Last holiday weekend of the summer and it’s time for the mountains! For yesterday’s hike I picked something that required a bit of a push: the Little Devils Stairs loop hike (PATC Circuit Hikes in Shenandoah National Park 15/e #4), measured at 7.5 miles and 1800 feet of elevation change. Reckoning by my notes, the only other time I’ve climbed Little Devils Stairs was in 1992, that time starting the loop from the parking lot at the end of Virginia SR 614.
This time I started from Skyline Drive, descending along the Keyser Run Fire Road. I’ve explored territory nearby recently when I did the Sugarloaf Trail. The fire road descent is fairly predictable as far as the footing goes. The surprise of this stretch was the unexpected abundance of butterflies—nothing too unusual, Cabbage Whites, swallowtails, Pearl Crescents (in the photo), Silver-spotted Skippers, glimpses of anglewings, perhaps a fritillary—attracted, perhaps, by the moisture seeps from the rainfall two days ago. Midafternoon late-summer birdlife was expectedly slow: some ravens crawking, woodpeckers, flycatchers, a couple of chickadee-based mixed flocks. I heard no vireos.
Down the mountain, near where the fire road turns at its junction with the Hull School Trail is the Bolen family cemetery. The charismatic large vertebrate of the trip was a Black Bear cub who ambled across the trail just inside the park boundary at the gate that ends SR 614. It didn’t stick around for a photo, and I explained to it in a fairly loud voice that I had no intention of getting between it and its mother. I paused to let that sink in before continuing down the trail. I think that’s the first bear I’ve seen in the park.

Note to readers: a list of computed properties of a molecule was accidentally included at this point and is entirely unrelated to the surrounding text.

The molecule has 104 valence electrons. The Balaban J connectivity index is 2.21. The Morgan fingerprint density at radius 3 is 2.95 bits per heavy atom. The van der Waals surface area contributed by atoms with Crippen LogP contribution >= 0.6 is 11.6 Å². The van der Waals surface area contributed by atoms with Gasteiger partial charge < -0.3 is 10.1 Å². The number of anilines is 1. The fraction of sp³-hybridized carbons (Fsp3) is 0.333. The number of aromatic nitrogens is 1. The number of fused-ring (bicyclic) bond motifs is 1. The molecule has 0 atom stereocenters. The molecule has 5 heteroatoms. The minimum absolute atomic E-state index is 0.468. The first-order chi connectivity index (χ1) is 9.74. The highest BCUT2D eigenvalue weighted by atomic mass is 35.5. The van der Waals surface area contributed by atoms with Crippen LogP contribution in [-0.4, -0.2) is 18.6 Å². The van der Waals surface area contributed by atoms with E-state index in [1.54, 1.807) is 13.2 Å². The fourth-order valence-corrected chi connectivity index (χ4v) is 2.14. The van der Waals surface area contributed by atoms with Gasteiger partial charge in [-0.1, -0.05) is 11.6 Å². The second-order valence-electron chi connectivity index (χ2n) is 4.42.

I made a food stop at a little tributary of Keyser Run before taking on the climb. About 900 feet of the 1650-foot (by my altimeter) climb back to Skyline Drive is up the canyon of Keyser Run, and in the canyon the footing is rock, rock, rocks crossing the run. Generally manageable, nicely shaded from the sun, but there is one shallow chimney that requires a bit of a puff. And at a couple of points the cliffs are exposed on one side or the other, which is good for a whiff of claustrophobia. I paused to take a couple of murky snaps of some Appalachian Browns (Satyrodes appalachia).
3:50 for the circuit. Not bad.